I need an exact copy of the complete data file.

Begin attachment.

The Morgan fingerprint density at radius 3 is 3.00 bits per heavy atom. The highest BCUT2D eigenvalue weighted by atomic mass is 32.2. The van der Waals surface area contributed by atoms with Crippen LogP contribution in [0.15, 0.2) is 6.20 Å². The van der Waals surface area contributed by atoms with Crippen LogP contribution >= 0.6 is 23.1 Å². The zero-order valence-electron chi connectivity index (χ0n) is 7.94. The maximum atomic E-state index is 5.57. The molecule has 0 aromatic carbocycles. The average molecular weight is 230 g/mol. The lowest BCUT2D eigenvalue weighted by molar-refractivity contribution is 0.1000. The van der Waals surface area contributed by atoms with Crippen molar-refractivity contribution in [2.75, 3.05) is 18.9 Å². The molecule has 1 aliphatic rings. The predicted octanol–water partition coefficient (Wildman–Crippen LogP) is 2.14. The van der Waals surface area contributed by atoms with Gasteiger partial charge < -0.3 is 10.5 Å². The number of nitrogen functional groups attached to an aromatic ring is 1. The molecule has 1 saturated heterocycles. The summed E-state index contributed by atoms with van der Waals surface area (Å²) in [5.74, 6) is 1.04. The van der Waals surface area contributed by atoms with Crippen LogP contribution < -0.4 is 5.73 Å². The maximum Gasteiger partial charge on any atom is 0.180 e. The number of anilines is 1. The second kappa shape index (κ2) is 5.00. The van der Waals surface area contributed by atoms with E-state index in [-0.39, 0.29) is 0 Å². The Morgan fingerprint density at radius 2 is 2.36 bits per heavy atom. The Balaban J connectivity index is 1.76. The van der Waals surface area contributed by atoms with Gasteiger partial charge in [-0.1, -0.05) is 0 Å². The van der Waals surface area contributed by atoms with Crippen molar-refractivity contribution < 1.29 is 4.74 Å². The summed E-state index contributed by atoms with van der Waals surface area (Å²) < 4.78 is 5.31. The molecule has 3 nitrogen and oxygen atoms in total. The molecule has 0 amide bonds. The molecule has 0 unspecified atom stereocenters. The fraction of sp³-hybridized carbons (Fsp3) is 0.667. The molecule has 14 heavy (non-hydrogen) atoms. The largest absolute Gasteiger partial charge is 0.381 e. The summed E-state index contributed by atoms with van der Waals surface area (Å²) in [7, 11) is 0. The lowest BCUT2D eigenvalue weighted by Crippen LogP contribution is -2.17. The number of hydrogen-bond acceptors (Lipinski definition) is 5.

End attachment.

The Morgan fingerprint density at radius 3 is 3.00 bits per heavy atom. The highest BCUT2D eigenvalue weighted by atomic mass is 32.2. The van der Waals surface area contributed by atoms with Crippen LogP contribution in [0.15, 0.2) is 6.20 Å². The van der Waals surface area contributed by atoms with Crippen LogP contribution >= 0.6 is 23.1 Å². The zero-order valence-electron chi connectivity index (χ0n) is 7.94. The maximum atomic E-state index is 5.57. The molecule has 0 aromatic carbocycles. The average molecular weight is 230 g/mol. The lowest BCUT2D eigenvalue weighted by molar-refractivity contribution is 0.1000. The van der Waals surface area contributed by atoms with Crippen molar-refractivity contribution in [2.75, 3.05) is 18.9 Å². The molecule has 1 aliphatic rings. The predicted octanol–water partition coefficient (Wildman–Crippen LogP) is 2.14. The van der Waals surface area contributed by atoms with Gasteiger partial charge < -0.3 is 10.5 Å². The number of nitrogen functional groups attached to an aromatic ring is 1. The molecule has 1 saturated heterocycles. The summed E-state index contributed by atoms with van der Waals surface area (Å²) in [5.74, 6) is 1.04. The van der Waals surface area contributed by atoms with Crippen LogP contribution < -0.4 is 5.73 Å². The maximum Gasteiger partial charge on any atom is 0.180 e. The number of anilines is 1. The second kappa shape index (κ2) is 5.00. The van der Waals surface area contributed by atoms with E-state index in [-0.39, 0.29) is 0 Å². The Morgan fingerprint density at radius 2 is 2.36 bits per heavy atom. The Balaban J connectivity index is 1.76. The van der Waals surface area contributed by atoms with Gasteiger partial charge in [-0.1, -0.05) is 0 Å². The van der Waals surface area contributed by atoms with Crippen molar-refractivity contribution < 1.29 is 4.74 Å². The summed E-state index contributed by atoms with van der Waals surface area (Å²) < 4.78 is 5.31. The molecule has 3 nitrogen and oxygen atoms in total. The molecule has 0 amide bonds. The molecule has 0 unspecified atom stereocenters. The fraction of sp³-hybridized carbons (Fsp3) is 0.667. The molecule has 14 heavy (non-hydrogen) atoms. The largest absolute Gasteiger partial charge is 0.381 e. The summed E-state index contributed by atoms with van der Waals surface area (Å²) in [7, 11) is 0. The lowest BCUT2D eigenvalue weighted by Crippen LogP contribution is -2.17. The number of hydrogen-bond acceptors (Lipinski definition) is 5.